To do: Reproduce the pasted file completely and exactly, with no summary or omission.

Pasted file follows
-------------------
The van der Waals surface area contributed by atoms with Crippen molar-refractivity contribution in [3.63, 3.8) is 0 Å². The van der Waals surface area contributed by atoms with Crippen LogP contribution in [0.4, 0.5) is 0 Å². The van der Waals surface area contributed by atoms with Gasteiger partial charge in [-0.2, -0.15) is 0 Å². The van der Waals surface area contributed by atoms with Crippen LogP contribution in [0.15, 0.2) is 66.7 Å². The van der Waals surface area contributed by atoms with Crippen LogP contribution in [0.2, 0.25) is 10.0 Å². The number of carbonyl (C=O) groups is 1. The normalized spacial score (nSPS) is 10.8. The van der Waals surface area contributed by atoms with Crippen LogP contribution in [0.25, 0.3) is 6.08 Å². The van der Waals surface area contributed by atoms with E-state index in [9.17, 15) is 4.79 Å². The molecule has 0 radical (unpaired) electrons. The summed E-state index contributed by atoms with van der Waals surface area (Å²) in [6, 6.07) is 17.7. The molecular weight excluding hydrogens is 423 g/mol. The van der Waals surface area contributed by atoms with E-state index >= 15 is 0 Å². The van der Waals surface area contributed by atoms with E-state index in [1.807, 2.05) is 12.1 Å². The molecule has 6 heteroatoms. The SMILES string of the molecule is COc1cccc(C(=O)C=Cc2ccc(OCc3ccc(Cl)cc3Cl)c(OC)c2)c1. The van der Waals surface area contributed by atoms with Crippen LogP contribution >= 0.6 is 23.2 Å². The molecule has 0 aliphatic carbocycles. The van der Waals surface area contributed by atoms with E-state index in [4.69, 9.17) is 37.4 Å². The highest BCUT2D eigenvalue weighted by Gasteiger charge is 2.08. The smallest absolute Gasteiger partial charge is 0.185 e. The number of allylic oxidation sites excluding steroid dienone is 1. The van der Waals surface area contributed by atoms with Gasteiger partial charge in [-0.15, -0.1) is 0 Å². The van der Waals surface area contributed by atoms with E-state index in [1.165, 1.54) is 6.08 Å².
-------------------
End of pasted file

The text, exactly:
The van der Waals surface area contributed by atoms with Crippen molar-refractivity contribution in [3.63, 3.8) is 0 Å². The van der Waals surface area contributed by atoms with Crippen LogP contribution in [0.4, 0.5) is 0 Å². The van der Waals surface area contributed by atoms with Gasteiger partial charge in [-0.2, -0.15) is 0 Å². The van der Waals surface area contributed by atoms with Crippen LogP contribution in [0.15, 0.2) is 66.7 Å². The van der Waals surface area contributed by atoms with Crippen LogP contribution in [0.2, 0.25) is 10.0 Å². The number of carbonyl (C=O) groups is 1. The normalized spacial score (nSPS) is 10.8. The van der Waals surface area contributed by atoms with Crippen LogP contribution in [0.25, 0.3) is 6.08 Å². The van der Waals surface area contributed by atoms with E-state index in [9.17, 15) is 4.79 Å². The molecule has 0 radical (unpaired) electrons. The summed E-state index contributed by atoms with van der Waals surface area (Å²) in [6, 6.07) is 17.7. The molecular weight excluding hydrogens is 423 g/mol. The van der Waals surface area contributed by atoms with E-state index >= 15 is 0 Å². The van der Waals surface area contributed by atoms with E-state index in [1.807, 2.05) is 12.1 Å². The molecule has 6 heteroatoms. The SMILES string of the molecule is COc1cccc(C(=O)C=Cc2ccc(OCc3ccc(Cl)cc3Cl)c(OC)c2)c1. The van der Waals surface area contributed by atoms with Crippen LogP contribution >= 0.6 is 23.2 Å². The molecule has 0 aliphatic carbocycles. The van der Waals surface area contributed by atoms with E-state index in [4.69, 9.17) is 37.4 Å². The highest BCUT2D eigenvalue weighted by Gasteiger charge is 2.08. The smallest absolute Gasteiger partial charge is 0.185 e. The number of allylic oxidation sites excluding steroid dienone is 1. The van der Waals surface area contributed by atoms with Gasteiger partial charge in [-0.15, -0.1) is 0 Å². The van der Waals surface area contributed by atoms with E-state index in [1.165, 1.54) is 6.08 Å².